This also applies if you are gradually rotating through your emergency water, i.e., refilling jugs as you use the water in them. You’ll need to toss all the jugs every 6 months.

Option 2: Buy Bottled Water (NOT recommended!)

A lot of people buy bottled water for their emergency storage. I think this is a terrible waste of money.

Most bottled water is just tap water that has been packaged in plastic bottles. It is expensive and bad for the environment. And…

You still have to rotate bottled water!

Just like how milk jugs are biodegradable, so are plastic water bottles. They will last longer than milk jugs, but eventually, the plastic will start to break down.

This is the reason that store-bought water has an expiration date.   The water doesn’t go bad, but the plastic breaks down. You end up with plastic chemicals in your emergency water.

I doubt you will care about BPA in your water during a SHTF emergency – but it is better to avoid this problem.

Plastic water bottles will probably last around 5 years before they start leaking. So, if you don’t mind paying a lot of money for store-bought water and remember to rotate the water yearly, then this is an okay option for water storage.

Option 3: Repurpose Other Plastic Bottles

Milk jugs break down quickly, but other types of plastic can last much longer. Gatorade jugs, for example, are made from a much thicker plastic.

Soda bottles are also thicker and longer-lasting than milk jugs but not nearly as thick as the Gatorade bottles.

Gatorade bottles last much longer than milk jugs for storing water
Gatorade bottles last much longer than milk jugs for storing water

Option 4: Buy Water Containers

I think this is the best option for any serious-minded prepper. Yes, those water containers are a pricey initial investment, but they last forever, so it pays off quickly.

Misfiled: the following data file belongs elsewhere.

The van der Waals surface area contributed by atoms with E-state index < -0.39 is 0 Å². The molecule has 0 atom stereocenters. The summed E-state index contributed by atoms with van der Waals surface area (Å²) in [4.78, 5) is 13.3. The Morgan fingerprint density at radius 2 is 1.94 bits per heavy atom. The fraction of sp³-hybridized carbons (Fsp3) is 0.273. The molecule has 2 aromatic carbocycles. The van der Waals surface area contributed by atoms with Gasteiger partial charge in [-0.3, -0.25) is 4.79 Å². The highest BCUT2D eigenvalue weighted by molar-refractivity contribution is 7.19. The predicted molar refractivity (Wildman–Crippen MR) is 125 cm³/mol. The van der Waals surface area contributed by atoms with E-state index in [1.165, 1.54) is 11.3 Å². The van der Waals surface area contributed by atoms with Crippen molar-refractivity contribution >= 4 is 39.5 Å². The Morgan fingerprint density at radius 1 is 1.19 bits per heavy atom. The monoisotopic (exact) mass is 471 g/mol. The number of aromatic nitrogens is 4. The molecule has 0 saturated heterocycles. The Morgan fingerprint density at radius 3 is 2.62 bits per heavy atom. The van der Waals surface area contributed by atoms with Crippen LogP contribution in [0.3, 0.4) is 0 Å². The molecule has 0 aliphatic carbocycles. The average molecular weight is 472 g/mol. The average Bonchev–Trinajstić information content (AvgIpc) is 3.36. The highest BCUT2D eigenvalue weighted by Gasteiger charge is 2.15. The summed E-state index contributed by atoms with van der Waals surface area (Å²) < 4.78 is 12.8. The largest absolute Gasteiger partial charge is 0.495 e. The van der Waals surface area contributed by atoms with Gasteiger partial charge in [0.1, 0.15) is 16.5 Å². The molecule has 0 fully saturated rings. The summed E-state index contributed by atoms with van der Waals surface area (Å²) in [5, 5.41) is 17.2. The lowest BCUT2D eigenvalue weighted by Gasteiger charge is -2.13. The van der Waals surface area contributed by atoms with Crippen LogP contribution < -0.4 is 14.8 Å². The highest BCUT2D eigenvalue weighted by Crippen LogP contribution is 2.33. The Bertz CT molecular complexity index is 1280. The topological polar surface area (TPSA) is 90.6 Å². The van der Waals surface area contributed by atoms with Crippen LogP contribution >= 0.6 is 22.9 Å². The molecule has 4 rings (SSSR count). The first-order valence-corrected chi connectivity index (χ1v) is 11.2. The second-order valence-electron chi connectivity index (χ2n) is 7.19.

Many boating supply stores sell food-grade water containers. These won’t break down. The quality ones (such as the Waterbrick reviewed here.) are BPA-free and won’t leach chemicals into your emergency water.

You can also find them in camping supply stores.

You might also consider getting a large water barrel for storing more water. Just make sure you also get a pump for the water barrel too. Otherwise, getting the water out when you need it will be hard!

I use this 55-gallon emergency water barrel system.

water barrel
These water barrels are great for storing emergency water

Even with professional water containers, you will still need to rotate your water supply once per year. This is because the water can get “stale.” Bacteria and mold can also grow in it, even if you think you’ve purified the container well.

To make your emergency water last longer (and spare you the hassle of rotating it), you can add a water preserver to your emergency storage.

This one (Amazon Link) will allow the water to last for 5 years without rotation.

How do you store your emergency water? Let us know in the comments.